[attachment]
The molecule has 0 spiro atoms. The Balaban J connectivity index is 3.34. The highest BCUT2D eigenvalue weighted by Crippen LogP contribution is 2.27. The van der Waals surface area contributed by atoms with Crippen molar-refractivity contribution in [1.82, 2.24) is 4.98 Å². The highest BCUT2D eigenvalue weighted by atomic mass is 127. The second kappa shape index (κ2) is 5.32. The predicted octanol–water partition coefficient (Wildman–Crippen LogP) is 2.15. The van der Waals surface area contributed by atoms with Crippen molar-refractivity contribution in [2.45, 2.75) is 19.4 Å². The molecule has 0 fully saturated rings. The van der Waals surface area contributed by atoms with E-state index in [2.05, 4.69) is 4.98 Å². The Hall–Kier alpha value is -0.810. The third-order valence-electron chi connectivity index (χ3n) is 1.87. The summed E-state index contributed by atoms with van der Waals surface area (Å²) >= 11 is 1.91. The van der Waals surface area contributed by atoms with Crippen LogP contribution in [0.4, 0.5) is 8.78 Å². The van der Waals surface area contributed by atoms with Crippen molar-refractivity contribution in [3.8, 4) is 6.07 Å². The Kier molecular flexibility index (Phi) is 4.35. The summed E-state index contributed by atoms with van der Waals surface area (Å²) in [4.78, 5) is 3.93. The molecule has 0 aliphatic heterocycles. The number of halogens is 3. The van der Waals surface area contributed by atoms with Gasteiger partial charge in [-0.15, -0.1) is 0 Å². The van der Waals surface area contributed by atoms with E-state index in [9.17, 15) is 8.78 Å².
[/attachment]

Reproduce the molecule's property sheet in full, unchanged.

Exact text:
The molecule has 0 spiro atoms. The Balaban J connectivity index is 3.34. The highest BCUT2D eigenvalue weighted by Crippen LogP contribution is 2.27. The van der Waals surface area contributed by atoms with Crippen molar-refractivity contribution in [1.82, 2.24) is 4.98 Å². The highest BCUT2D eigenvalue weighted by atomic mass is 127. The second kappa shape index (κ2) is 5.32. The predicted octanol–water partition coefficient (Wildman–Crippen LogP) is 2.15. The van der Waals surface area contributed by atoms with Crippen molar-refractivity contribution in [2.45, 2.75) is 19.4 Å². The molecule has 0 fully saturated rings. The van der Waals surface area contributed by atoms with E-state index in [2.05, 4.69) is 4.98 Å². The Hall–Kier alpha value is -0.810. The third-order valence-electron chi connectivity index (χ3n) is 1.87. The summed E-state index contributed by atoms with van der Waals surface area (Å²) >= 11 is 1.91. The van der Waals surface area contributed by atoms with Crippen LogP contribution in [0.4, 0.5) is 8.78 Å². The van der Waals surface area contributed by atoms with Crippen molar-refractivity contribution in [3.8, 4) is 6.07 Å². The Kier molecular flexibility index (Phi) is 4.35. The summed E-state index contributed by atoms with van der Waals surface area (Å²) in [4.78, 5) is 3.93. The molecule has 0 aliphatic heterocycles. The number of halogens is 3. The van der Waals surface area contributed by atoms with Gasteiger partial charge in [-0.15, -0.1) is 0 Å². The van der Waals surface area contributed by atoms with E-state index in [9.17, 15) is 8.78 Å².